Policy Guide on Homelessness

Adopted by Chapter Delegate Assembly, March 29, 2003
Ratified by the Board of Directors, March 30, 2003
Denver, Colorado

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Introduction

Before 1980, the United States did not experience widespread homelessness. Tonight, approximately 800,000 people will be homeless. This is despite a myriad of programs and organizations designed to address the problem, supported by nearly $2 billion per year in federal investment. Over the course of a year between 2.3 million and 3.5 million people will experience homelessness.1

Several factors have contributed to the rise in homelessness, including escalating housing costs since the 1980s that outstripped personal income growth; accelerated loss of affordable housing stock and declining rental assistance; and decreased affordability and availability of family support services, such as child care. Other social changes including deindustrialization of our central cities, suburbanization, and the resulting concentration of urban poverty, have created unsustainable communities and housing markets. Neighborhood disinvestment has further contributed to the substitution of underground markets, including the trade of illegal drugs, which have undermined families' and individuals' health and well being.2

Planners can play a significant role in reducing homelessness by determining local housing needs through their comprehensive plans, removing regulatory and legal barriers to the development of affordable and supportive housing, and fostering community support for permanent housing for the homeless. The lack of affordable housing severely limits a community's ability to end homelessness by limiting its ability to move people from shelters to permanent housing.

A planner's most fundamental responsibility is to improve communities by addressing existing and future needs. Section A-5 of the AICP Code of Ethics (as amended in October 1991) states that a planner "must strive to expand choice and opportunity for all persons, recognizing a special responsibility to plan for the needs of disadvantaged groups ..." The Code of Ethics further states that a planner must "urge the alteration of policies, institutions and decisions which oppose such needs."

This Policy Guide is another in a series of APA policy guides concerning housing related issues and builds on recommended policies APA has adopted in the following guides: Factory Built Housing (2001), Housing (1999), Community Residences (1997), The Supply of Public and Subsidized Housing (1991), and Smart Growth (2002).

I. Statement of Issues

What Is Homelessness? Federal law3 defines a homeless person as one who "lacks a fixed, regular, and adequate nighttime residence ... and has a primary night residency that is: (a) a supervised publicly or privately operated shelter designed to provide temporary living accommodations... (b) an institution that provides temporary residence for individuals intended to be institutionalized, or (c) a public or private place not designed for, or ordinarily used as, a regular sleeping accommodation for human beings." Also included are persons being discharged from institutions that do not have an identified residence to go to within a week, and persons fleeing domestic violence. The definition excludes those who are in the corrections system or detained pursuant to law. Various federal agencies other than HUD have interpreted the law in light of their specific programs; as reflected in program regulations.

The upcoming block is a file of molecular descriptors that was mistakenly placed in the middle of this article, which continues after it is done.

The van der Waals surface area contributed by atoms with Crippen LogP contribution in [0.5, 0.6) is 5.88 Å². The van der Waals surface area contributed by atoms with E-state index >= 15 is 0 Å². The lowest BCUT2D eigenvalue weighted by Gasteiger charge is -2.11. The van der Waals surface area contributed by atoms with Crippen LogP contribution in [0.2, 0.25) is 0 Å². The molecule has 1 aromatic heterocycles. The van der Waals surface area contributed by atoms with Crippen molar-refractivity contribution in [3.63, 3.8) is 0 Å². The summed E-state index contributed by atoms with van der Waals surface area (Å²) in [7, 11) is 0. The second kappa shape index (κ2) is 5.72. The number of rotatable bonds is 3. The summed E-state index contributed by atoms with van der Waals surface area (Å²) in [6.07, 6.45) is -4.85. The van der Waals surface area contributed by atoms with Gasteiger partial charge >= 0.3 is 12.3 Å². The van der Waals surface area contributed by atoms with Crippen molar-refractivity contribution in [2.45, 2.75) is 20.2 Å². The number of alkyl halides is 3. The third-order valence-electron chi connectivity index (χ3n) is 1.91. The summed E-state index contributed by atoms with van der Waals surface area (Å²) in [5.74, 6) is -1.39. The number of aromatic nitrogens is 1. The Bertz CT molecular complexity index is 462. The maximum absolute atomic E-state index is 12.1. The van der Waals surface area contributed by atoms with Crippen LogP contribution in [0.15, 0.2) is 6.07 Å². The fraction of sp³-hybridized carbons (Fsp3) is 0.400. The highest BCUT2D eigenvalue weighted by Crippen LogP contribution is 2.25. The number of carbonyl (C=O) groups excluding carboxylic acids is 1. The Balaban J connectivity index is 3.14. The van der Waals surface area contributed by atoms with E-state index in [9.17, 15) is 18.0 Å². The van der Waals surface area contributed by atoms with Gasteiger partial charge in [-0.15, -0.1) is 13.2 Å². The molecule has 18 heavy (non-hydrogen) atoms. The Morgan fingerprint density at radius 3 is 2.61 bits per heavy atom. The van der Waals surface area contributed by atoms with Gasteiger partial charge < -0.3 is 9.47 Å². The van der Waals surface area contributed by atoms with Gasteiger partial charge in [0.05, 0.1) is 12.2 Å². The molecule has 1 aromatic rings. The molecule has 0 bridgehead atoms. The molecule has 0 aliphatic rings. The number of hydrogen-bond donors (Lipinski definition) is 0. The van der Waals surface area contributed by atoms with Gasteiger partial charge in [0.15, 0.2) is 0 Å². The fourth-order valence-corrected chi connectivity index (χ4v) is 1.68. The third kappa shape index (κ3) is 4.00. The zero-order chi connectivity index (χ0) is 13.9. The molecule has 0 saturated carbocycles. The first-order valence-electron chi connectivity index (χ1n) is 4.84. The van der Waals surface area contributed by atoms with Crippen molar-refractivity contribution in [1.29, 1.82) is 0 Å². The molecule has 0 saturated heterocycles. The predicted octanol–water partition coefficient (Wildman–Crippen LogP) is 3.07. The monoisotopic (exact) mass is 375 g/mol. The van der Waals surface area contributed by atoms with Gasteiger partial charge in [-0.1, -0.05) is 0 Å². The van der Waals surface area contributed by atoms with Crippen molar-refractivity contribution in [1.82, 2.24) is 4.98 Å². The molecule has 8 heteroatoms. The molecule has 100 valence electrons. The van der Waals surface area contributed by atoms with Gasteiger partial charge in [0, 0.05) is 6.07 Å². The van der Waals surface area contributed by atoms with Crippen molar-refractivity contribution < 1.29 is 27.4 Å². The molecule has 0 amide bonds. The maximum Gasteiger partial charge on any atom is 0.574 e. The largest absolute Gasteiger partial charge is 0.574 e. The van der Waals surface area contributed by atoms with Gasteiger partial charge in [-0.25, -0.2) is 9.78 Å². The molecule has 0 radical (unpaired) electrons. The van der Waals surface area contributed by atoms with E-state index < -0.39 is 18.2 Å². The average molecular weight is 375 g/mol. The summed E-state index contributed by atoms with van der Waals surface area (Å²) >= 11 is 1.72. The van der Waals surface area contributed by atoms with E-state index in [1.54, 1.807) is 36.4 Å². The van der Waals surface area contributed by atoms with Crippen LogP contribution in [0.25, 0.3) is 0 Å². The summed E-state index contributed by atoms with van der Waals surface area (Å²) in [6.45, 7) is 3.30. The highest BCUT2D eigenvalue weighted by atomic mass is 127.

This definition works well in large urban communities, where tens of thousands of persons are literally homeless, on the streets, or in shelters. It has proven problematic in assessing the status of homeless persons in rural areas where there are few shelters. In rural areas, homeless persons are more likely to live with relatives or friends in overcrowded or substandard housing, or in less-than-habitable outbuildings.4 Frequently these stays are sequential, that is, floating from one home to another until a permanent situation is found, these are the "Hidden Homeless."

It is neither accurate nor appropriate to think about the homeless as a relatively homogeneous group. The Millennial Housing Commission has adopted a general way of categorizing the homeless, based on the research of Randall Kuhn and Dennis Culhane, which provides a framework for considering how best to address and prevent homelessness:5

  • Transitionally homeless persons are those who generally move quickly through the homeless assistance system, once they are able to access it. Their principal need is for housing, plain and simple. Income supports, including employment that pays a living wage is critical to keeping these families housed. The "transitionally homeless" include people that work in entry-level jobs as well as those living on fixed incomes (the elderly, for example, or persons with disabilities that are living on SSI), who earn barely enough to pay for their housing costs and other necessities (such as food, health care, and day care). These individuals and families often live paycheck-to-paycheck or month-to-month, and may be one paycheck away from not making their mortgage or rent payment. Thus, a single short-term emergency, such as an increase in their rent or the loss of a job because of layoff, illness, or injury may result in homelessness.
  • Chronically homeless persons often experience long-term homelessness, frequently rotating through and among a community's various shelter facilities and the streets. They typically have health or substance abuse problems in addition to extreme poverty. This population is best served by permanent supportive housing, which combines housing with intensive rehabilitation, treatment, and other social services.